The one obvious upside to introducing the chassis later on is that there’s a potential for greater cost efficiency.

The difference between a few million dollars may be absorbed by the bigger teams, but for those further down the grid, these decisions are crucial. Giving a team an extra years or two to raise cash for the new chassis might prove crucial.

Again, on the flip side, would it not make sense to introduce the chassis and engine at the same time though? It would be more of a cost outlay at once, but the alternative is putting ‘dead’ money into integrating an engine into a chassis which will be canned in two years or so and could create a less entertaining show.

Is that not wasted money, even if it helps with short-term cash flow?

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Why not pay the cost now, and have a safer, lighter, more tailor-made solution to the problem?

Unfortunately, any cost discussion comes with the caveat of, the teams The Race has canvased on the subject haven’t been given an exact figure for the various future outlays they’ll have to make.

A new chassis at the same time as the engine might mean that some teams have to run fewer cars or have to miss some events. But surely in the long run the risk is worth the reward even for those teams? Of course, it’s easy to say that from the couch at home, but not if you’re a team owner with staff counting on you for a paycheck.

The delay to introduce the hybrid unit itself may just allow enough time to secure a third engine manufacturer as well, and bringing the chassis forward means they’d be able to compete sooner, as they aren’t going to build and develop a 2.2-litre engine to compete for a year or two.

However, I’m cautious to get too excited about factoring a third manufacturer into this hypothetical question of when to introduce the chassis, because every company that is tenuously linked with joining the series gets fans understandably very excited, then fails to deliver. It’s still just Honda and Chevrolet.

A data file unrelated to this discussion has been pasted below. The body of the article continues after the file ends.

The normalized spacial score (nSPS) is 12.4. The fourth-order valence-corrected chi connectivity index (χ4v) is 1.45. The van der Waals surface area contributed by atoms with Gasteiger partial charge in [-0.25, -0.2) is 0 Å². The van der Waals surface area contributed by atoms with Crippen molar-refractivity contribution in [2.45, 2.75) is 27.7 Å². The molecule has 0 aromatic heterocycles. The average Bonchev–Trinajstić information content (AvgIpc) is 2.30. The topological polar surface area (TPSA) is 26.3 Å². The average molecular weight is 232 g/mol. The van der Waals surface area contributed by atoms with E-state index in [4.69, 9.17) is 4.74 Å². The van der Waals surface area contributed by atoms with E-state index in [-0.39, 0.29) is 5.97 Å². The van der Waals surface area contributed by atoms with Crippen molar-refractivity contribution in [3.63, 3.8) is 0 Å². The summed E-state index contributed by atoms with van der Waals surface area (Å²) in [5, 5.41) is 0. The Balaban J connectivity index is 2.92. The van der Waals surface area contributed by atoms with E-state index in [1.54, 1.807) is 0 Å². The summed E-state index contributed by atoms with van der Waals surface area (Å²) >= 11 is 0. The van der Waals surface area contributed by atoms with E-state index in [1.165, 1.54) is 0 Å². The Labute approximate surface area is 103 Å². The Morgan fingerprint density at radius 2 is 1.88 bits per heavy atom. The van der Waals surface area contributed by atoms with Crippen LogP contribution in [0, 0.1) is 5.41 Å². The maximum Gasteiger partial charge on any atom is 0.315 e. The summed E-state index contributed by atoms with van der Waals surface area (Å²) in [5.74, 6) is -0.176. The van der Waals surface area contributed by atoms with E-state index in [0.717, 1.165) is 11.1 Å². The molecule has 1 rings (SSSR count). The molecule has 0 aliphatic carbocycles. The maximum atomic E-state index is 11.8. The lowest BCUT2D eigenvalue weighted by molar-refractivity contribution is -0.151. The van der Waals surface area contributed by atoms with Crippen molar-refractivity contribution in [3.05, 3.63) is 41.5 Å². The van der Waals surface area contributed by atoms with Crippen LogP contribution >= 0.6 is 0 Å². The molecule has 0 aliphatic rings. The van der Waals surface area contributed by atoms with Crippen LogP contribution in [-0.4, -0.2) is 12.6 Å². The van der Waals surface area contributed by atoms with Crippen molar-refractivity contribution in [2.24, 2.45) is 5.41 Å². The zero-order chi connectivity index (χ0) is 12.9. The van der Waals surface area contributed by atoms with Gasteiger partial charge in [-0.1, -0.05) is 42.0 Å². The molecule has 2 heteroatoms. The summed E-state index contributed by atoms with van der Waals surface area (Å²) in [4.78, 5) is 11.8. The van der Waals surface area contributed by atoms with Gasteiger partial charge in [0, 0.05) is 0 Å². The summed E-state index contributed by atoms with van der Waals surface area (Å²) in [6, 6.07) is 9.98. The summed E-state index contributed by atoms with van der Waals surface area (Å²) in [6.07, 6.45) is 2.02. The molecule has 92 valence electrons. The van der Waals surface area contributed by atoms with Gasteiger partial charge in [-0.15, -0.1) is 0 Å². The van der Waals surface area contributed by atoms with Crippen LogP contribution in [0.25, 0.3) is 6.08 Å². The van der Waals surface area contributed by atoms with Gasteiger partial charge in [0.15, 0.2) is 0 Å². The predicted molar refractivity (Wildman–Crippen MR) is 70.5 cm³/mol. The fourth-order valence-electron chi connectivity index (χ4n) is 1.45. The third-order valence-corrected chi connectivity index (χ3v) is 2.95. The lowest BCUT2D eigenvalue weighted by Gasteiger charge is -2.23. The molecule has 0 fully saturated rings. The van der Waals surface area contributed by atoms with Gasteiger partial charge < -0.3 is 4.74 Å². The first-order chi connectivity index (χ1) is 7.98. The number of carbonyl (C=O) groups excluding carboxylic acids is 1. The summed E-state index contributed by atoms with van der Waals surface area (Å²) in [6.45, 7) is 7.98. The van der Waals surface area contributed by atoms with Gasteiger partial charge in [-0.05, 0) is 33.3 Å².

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I think there’s a significant amount of fatigue involved with stories on who this non-existent new partner might be on the engine side. Especially as not ruling out joining the series isn’t the same thing as saying you’re going to enter it tomorrow.

I feel sorry for Roger Penske. His company bought IndyCar and the Indianapolis Motor Speedway and then the pandemic hit, costing the latter venue ticket sales in what is the biggest in-person attended sporting event on the planet.

He’s not yet been able to secure a third engine manufacturer despite his extensive links to companies through his car sales network. And now he has to make an impossible decision on whether to risk affecting the momentum of the series in the short term by introducing a product that might not fly, or risk costing his teams millions in the short term by bringing in the new chassis but have a much better product sorted.

I’m not spending the millions so I’d certainly pick the latter option. But for those who are, it creates a passionate debate.

This delay has effectively given IndyCar an extra year, but the decision on whether to enlist Dallara to get building a chassis for 2024 needs to come soon so it is ready.

There are big decisions to be made, and while my decision would be to bring the chassis in at the same time as the engine, there are significant arguments to the contrary – especially for the smaller teams that need the financial help – that make this such a tough call.